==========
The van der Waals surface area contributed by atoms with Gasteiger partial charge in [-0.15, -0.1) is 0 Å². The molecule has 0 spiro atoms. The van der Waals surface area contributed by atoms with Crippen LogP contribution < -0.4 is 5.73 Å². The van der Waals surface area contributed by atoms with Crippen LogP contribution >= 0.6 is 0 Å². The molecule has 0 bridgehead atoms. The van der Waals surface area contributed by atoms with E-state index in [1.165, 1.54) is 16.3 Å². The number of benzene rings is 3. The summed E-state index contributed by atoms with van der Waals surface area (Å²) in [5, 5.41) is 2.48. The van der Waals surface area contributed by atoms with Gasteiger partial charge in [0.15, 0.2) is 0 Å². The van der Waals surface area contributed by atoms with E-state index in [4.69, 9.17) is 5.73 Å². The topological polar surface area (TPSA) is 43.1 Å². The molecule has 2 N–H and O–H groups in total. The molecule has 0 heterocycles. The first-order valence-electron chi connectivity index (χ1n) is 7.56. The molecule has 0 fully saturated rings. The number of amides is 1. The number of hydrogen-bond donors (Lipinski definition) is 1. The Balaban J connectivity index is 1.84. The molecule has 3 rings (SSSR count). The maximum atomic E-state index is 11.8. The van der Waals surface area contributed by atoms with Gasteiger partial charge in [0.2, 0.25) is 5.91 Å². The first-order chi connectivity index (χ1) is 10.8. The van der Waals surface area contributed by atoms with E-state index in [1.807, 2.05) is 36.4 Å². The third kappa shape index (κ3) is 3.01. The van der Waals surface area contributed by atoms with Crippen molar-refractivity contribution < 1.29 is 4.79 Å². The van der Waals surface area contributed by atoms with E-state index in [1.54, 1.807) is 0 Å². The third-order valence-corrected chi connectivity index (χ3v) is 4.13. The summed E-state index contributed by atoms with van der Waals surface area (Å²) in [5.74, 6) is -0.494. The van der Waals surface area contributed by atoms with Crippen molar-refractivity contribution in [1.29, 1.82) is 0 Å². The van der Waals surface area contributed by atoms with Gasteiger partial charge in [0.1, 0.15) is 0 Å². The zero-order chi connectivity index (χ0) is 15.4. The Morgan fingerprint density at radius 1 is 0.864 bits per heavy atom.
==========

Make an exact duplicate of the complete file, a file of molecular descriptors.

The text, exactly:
The van der Waals surface area contributed by atoms with Gasteiger partial charge in [-0.15, -0.1) is 0 Å². The molecule has 0 spiro atoms. The van der Waals surface area contributed by atoms with Crippen LogP contribution < -0.4 is 5.73 Å². The van der Waals surface area contributed by atoms with Crippen LogP contribution >= 0.6 is 0 Å². The molecule has 0 bridgehead atoms. The van der Waals surface area contributed by atoms with E-state index in [1.165, 1.54) is 16.3 Å². The number of benzene rings is 3. The summed E-state index contributed by atoms with van der Waals surface area (Å²) in [5, 5.41) is 2.48. The van der Waals surface area contributed by atoms with Gasteiger partial charge in [0.15, 0.2) is 0 Å². The van der Waals surface area contributed by atoms with E-state index in [4.69, 9.17) is 5.73 Å². The topological polar surface area (TPSA) is 43.1 Å². The molecule has 2 N–H and O–H groups in total. The molecule has 0 heterocycles. The first-order valence-electron chi connectivity index (χ1n) is 7.56. The molecule has 0 fully saturated rings. The number of amides is 1. The number of hydrogen-bond donors (Lipinski definition) is 1. The Balaban J connectivity index is 1.84. The molecule has 3 rings (SSSR count). The maximum atomic E-state index is 11.8. The van der Waals surface area contributed by atoms with Gasteiger partial charge in [0.2, 0.25) is 5.91 Å². The first-order chi connectivity index (χ1) is 10.8. The van der Waals surface area contributed by atoms with E-state index in [1.807, 2.05) is 36.4 Å². The third kappa shape index (κ3) is 3.01. The van der Waals surface area contributed by atoms with Crippen molar-refractivity contribution < 1.29 is 4.79 Å². The van der Waals surface area contributed by atoms with E-state index in [1.54, 1.807) is 0 Å². The third-order valence-corrected chi connectivity index (χ3v) is 4.13. The summed E-state index contributed by atoms with van der Waals surface area (Å²) in [5.74, 6) is -0.494. The van der Waals surface area contributed by atoms with Crippen molar-refractivity contribution in [1.29, 1.82) is 0 Å². The van der Waals surface area contributed by atoms with Gasteiger partial charge in [0.1, 0.15) is 0 Å². The zero-order chi connectivity index (χ0) is 15.4. The Morgan fingerprint density at radius 1 is 0.864 bits per heavy atom.